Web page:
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tants of Egypt, as by the Cuthites. They came hither from that country as well as from Chaldea; but they came first and principally from the latter. Whatever therefore was similar in the rites of the Indians and the Mizräim, was imported into each country, principally by the sons of Chus, though some chance colonies of real Egyptians may have likewise come hither. When Alexander had taken Nusa in India, he appointed one of the natives to be governor, whose name was Acouphis. In like manner the

person,

whom he made his substitute at the great city Palimbothra, is styled Moph or Mophis. He seems to have had more appellations than one, for he is by Curtius called Omphis. Lastly, the person, to whom Alexander applied to get Porus to surrender, had the name of Meröe. All these are names apparently similar to Egyptian and Chaldäc terms. Even Porus is nothing else but Orus, with the Egyptian prefix. And as names of this kind continually occur, it is impossible but that some relation must have subsisted between those nations where this similitude is found. The Cuthic Indians worshipped particularly Dionusus ; but confessed that he was not a native of their country, and that his rites were imported: 95 Διονυσον εκ των προς εσπεραν τοπων : He :

: came from the west; that is from Babylonia and

95 Diodorus Sic. l. 2. p. 193.

97

Chaldea. Arrian, speaking of the Nuseans, says,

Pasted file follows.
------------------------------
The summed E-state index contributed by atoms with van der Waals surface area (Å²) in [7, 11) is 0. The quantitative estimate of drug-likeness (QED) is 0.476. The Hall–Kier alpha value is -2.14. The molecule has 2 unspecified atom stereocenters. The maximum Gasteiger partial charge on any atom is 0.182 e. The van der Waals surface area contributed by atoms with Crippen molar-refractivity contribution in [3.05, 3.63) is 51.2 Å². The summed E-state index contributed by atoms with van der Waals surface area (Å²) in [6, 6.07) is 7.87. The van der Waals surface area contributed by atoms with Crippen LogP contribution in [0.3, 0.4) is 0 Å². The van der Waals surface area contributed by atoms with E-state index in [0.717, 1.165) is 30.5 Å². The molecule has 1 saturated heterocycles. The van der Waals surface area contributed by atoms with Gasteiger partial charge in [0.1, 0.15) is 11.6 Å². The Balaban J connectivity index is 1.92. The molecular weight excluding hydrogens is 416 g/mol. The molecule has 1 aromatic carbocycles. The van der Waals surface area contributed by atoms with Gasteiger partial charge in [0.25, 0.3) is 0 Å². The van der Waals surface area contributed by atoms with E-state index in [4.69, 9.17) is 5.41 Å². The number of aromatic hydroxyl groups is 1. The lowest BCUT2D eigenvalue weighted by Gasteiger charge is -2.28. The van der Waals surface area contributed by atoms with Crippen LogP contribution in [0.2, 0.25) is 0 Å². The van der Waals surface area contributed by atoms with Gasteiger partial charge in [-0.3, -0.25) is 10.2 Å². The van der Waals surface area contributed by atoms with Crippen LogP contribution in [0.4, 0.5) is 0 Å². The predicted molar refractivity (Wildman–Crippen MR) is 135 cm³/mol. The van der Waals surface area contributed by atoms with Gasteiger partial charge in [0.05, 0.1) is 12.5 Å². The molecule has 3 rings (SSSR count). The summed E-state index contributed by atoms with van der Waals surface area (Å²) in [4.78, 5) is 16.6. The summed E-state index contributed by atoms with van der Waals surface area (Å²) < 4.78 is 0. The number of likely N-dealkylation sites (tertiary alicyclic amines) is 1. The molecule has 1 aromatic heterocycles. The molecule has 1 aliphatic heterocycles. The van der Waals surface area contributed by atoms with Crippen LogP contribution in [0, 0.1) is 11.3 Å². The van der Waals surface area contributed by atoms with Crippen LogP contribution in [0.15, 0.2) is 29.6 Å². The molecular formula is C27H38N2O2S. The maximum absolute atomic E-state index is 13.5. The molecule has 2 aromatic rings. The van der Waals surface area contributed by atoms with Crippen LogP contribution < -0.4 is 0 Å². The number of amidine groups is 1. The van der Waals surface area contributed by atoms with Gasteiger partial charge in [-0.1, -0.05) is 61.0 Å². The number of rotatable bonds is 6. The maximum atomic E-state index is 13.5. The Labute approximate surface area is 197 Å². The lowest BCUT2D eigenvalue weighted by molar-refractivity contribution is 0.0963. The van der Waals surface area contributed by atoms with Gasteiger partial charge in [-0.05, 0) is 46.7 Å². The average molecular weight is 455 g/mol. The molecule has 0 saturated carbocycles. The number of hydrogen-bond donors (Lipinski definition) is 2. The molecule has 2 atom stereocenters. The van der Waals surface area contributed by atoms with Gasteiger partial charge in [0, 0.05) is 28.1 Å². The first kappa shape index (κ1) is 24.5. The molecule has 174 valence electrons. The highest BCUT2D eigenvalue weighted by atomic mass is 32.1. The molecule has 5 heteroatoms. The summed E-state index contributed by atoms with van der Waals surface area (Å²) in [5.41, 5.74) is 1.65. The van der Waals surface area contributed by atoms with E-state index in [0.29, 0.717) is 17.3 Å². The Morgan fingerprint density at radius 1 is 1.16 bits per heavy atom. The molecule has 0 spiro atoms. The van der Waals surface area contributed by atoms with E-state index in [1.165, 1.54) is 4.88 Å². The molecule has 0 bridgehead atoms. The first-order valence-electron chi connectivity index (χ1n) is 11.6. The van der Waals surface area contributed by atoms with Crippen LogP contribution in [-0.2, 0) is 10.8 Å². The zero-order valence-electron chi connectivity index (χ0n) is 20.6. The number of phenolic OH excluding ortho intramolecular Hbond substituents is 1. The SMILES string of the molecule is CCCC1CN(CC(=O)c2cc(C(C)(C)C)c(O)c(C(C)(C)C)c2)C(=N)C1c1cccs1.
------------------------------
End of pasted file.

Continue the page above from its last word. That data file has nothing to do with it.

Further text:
. that they were not the original inhabitants of the Country.

96 Νυσσαιοι δ' εκ Ινδικον γενος εισιν, αλλα των αμα Διονυσω ελθοντων ες την γην των Ινδων. The people of Nusa are not " properly an Indian race; but are part of the company, who attended Dionusus in his expedition into these parts. They were therefore of the family of Chus, and styled Cuseans, Cuthites, Arabians, and Ethiopians; which were the most common titles of people of that family. The same author tells us, that they differed very little in their appearance from the Ethiopians of Africa, especially those of the south; being of the same dark complexion, but without woolly hair. Those who lived to the north resembled the Egyptians. 98 Των τε ανθρωπων αι ιδεαι και αποδεσιν αι Ινδων τε και Αιθιοπων. Οι μεν προς, νοτα

. ανεμε Ινδοι (scil. οι Κολχοι) τοις Αιθιοψι μαλλον τι εoικασι, μελανες τε ιδεσθαι εισι, και η κομη αυτοις μελαινα, πλην

δη ότι σιμοι εκ ωσαύτως, εδε ελικρανοι, ως Αιθιοπες. Οι δε βορειοτεροι τετων κατ’ Αιγυπτιες μαλισα αν ειεν τα σωματα. The inhabitants upon the Indus are, in their looks and appearance, not unlike the Ethio

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97

96 Arrian. Hist. Indica. p. 313.

They were mistaken in saying, εκ Ινδικον γενος: but their meaning is plain, that they were not Aborigines. 98 Arrian. Hist. Indica. p. 320.

100

pians (of Africa). Those upon the southern coast resemble them 99 most : for they are very black, and their hair also is black : but they are not 80 flat-nosed; nor have they woolly hair. They, who are more to the north, have a greater resemblance to the Egyptians. Strabo describes them in the same manner; and says that the southern Indians were very like the Ethiopians. 'O.